Progressive familial intrahepatic cholestasis type 2 (PFIC2) is a liver condition. Children who are affected by PFIC2 cannot drain bile from the liver. The buildup of bile causes liver disease that gets worse over time and often causes liver failure or cirrhosis in the first few years of life. There are a number of signs of syptoms that begin in infancy. These can include severe itching, yellowing of the skin and whites of the eyes (jaundice), inability to gain weight or grow at the expected rate, high blood pressure in the vein that supplies blood to the liver, and an enlarged liver and spleen. People with PFIC2 are also at increased risk of developing a type of liver cancer called hepatocellular carcinoma.
Changes in the same gene can also cause less severe form of PFIC2. People may experience episodes of cholestasis, but these typicall resolve and do not cause lasting damage to the liver. When these episodes occur during pregnancy (intrahepatic cholestasis of pregnancy), it can cause problems for the unborn baby and can increase the risk of premature delivery or stillbirth. Medicines can help relieve the itching. In severe cases, surgical treatment (liver transplantation or partial external biliary diversion) is usually necessary for survival.
As humans we have about 23,000 genes. These genes are like tiny instruction manuals that influence our health, growth and development. We inherit half of our genes from our biological mum and the other half from our biological dad. These genes are lined up on structures called chromosomes. Most of us have 23 pairs of chromosomes. The first 22 pairs are called autosomes and for the most part - these are the same among men and women. The 23rd pair determine our sex - two X chromosomes for a female and one X and one Y chromosome for males.
Progressive familial intrahepatic cholestasis type 2 is known as an autosomal recessive condition. For autosomal recessive conditions, if a person has a variation in one copy of their gene, they are a carrier. This means that they are healthy because they also have a working copy of the gene. But, they can still pass their non-working copy to their child.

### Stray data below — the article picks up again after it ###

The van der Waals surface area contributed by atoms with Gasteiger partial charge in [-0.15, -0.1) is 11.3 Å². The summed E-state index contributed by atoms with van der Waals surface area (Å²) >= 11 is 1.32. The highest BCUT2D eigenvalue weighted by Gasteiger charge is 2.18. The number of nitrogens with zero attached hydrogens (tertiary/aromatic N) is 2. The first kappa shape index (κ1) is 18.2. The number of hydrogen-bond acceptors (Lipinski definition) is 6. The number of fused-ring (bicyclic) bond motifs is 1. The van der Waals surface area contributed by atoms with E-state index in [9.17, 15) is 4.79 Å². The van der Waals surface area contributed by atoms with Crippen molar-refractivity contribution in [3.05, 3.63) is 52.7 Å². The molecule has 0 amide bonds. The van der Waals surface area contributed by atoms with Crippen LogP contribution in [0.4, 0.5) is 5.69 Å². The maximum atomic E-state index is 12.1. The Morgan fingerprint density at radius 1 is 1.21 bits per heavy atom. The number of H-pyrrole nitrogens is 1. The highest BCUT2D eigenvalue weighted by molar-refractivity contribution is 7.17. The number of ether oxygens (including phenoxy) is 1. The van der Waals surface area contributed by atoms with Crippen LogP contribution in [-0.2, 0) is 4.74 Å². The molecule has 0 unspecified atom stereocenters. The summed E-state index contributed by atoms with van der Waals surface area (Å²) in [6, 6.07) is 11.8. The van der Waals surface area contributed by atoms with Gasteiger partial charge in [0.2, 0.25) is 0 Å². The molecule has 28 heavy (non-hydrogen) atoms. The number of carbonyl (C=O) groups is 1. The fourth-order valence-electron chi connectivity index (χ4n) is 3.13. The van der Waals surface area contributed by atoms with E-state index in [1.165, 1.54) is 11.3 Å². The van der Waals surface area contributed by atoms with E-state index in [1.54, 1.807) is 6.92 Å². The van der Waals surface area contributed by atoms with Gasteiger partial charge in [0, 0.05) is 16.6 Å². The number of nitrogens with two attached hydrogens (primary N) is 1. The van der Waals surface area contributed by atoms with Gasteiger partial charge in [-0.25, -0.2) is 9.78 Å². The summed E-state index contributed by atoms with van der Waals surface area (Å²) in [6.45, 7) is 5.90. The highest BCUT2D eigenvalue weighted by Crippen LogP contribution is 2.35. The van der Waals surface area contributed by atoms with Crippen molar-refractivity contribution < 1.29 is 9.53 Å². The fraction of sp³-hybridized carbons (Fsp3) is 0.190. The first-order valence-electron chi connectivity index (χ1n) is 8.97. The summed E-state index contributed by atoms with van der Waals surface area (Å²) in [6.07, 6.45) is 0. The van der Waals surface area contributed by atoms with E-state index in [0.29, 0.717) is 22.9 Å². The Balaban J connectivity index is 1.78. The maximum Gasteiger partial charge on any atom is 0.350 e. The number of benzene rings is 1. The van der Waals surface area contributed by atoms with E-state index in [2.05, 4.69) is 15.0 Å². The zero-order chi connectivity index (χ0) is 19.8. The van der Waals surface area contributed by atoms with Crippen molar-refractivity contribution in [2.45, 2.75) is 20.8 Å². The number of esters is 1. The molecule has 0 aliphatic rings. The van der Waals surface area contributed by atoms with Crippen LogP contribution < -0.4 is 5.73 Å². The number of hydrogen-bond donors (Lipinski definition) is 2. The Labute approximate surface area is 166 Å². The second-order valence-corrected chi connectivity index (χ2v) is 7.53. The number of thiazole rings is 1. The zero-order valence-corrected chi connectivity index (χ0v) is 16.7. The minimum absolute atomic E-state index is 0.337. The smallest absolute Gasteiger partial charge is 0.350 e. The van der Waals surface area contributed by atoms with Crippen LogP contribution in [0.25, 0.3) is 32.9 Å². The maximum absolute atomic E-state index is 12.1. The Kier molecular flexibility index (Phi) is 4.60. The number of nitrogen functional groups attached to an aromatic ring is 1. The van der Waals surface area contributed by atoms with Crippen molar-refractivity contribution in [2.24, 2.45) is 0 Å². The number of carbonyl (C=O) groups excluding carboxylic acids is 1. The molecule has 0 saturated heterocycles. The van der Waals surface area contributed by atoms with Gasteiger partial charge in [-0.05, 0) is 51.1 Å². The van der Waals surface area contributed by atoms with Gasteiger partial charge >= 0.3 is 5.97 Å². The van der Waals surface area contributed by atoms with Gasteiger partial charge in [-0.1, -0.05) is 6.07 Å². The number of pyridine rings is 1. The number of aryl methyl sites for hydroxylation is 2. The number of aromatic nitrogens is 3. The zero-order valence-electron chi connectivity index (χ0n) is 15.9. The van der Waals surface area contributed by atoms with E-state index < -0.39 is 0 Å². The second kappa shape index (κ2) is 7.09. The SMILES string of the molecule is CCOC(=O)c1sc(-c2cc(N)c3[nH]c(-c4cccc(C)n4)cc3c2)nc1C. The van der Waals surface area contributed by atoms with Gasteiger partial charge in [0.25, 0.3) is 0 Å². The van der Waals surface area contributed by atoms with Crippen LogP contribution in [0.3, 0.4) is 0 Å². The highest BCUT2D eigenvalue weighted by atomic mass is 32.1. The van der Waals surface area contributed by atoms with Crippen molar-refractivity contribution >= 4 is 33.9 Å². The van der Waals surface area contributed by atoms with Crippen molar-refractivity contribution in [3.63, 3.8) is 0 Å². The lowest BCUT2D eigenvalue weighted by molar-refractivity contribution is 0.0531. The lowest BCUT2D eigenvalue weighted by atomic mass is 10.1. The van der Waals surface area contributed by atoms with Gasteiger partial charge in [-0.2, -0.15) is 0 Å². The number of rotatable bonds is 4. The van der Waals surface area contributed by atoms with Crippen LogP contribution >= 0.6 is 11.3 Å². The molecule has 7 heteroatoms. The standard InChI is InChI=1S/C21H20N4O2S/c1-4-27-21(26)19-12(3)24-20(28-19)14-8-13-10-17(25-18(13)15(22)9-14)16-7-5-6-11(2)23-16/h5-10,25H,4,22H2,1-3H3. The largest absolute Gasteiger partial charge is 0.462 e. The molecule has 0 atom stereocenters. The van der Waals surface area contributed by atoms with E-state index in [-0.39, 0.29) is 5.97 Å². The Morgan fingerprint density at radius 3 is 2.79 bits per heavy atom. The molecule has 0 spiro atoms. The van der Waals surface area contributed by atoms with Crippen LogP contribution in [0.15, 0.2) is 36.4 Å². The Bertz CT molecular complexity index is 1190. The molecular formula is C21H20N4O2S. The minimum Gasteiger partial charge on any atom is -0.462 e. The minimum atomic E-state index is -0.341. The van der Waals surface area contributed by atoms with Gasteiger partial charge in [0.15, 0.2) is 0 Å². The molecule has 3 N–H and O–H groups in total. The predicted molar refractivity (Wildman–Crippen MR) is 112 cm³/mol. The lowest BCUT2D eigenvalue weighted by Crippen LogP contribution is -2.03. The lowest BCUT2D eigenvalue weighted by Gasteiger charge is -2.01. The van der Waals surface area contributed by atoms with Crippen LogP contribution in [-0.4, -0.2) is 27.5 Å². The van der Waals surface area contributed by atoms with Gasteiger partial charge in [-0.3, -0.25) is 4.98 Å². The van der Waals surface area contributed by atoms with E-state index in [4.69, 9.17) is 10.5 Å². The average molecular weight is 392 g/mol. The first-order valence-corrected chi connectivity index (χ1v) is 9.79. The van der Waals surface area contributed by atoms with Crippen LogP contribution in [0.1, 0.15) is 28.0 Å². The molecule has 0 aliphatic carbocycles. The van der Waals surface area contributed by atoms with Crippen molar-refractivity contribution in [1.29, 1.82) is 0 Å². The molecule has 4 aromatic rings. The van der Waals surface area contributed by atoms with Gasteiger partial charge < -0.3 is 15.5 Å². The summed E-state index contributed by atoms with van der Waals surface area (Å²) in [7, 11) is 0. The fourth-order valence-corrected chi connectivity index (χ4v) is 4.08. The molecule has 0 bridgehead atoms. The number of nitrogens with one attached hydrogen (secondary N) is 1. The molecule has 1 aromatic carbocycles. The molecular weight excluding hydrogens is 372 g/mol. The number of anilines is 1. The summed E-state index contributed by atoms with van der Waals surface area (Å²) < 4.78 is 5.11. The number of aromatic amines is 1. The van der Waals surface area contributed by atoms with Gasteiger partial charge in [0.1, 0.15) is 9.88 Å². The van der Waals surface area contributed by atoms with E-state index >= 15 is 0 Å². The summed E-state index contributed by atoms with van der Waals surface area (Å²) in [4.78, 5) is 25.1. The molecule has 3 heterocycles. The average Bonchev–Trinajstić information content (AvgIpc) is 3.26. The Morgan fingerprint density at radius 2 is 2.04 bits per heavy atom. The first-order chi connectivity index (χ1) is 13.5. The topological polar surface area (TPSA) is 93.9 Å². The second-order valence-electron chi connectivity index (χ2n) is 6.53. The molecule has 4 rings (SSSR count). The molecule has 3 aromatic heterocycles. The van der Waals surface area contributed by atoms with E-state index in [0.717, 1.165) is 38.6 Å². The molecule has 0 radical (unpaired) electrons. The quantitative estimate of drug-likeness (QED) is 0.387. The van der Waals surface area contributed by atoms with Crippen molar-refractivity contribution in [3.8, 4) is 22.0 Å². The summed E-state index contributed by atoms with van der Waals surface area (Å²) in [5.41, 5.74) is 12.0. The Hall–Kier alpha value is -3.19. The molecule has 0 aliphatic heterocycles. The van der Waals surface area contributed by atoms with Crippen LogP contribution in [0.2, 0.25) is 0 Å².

If the other parent also happens to be a carrier of the same gene, there is a 25% (1 in 4) chance that they both pass this gene variation on to their child — and as such, have a child affected by the disease.
If both parents are carriers of Progressive familial intrahepatic cholestasis type 2, there’s a one in four chance that their children could develop symptoms.
Carrier testing is like a checkup for your genes. It tests to see if you carry a gene variation that could cause a serious genetic disease in your child. Eugene offers an inclusive genetic carrier screening panel that includes Progressive familial intrahepatic cholestasis type 2, but there's a total 301 conditions that can be tested.
Eugene’s carrier test is a clinical grade test that can be done from the comfort of your own home — it’s just a saliva test. You're also paired with a genetic counsellor who provides mindful support and guidance every step of the way.Learn more about carrier screening
The biggest benefit of screening for Progressive familial intrahepatic cholestasis type 2 is that it can help future parents understand their reproductive risk so they can be ready and empowered to make more informed decisions. If neither partner are carriers, it provides reassurance and peace of mind that the risk of having a child with a genetic disease is low.
Since 90% of children that have a recessive genetic disease like Progressive familial intrahepatic cholestasis type 2 had no previous family history of it, it often feels completely out of the blue for the parents. Getting screened is a way to know this risk in advance, which can help familes manage or even prevent the disease in the first place.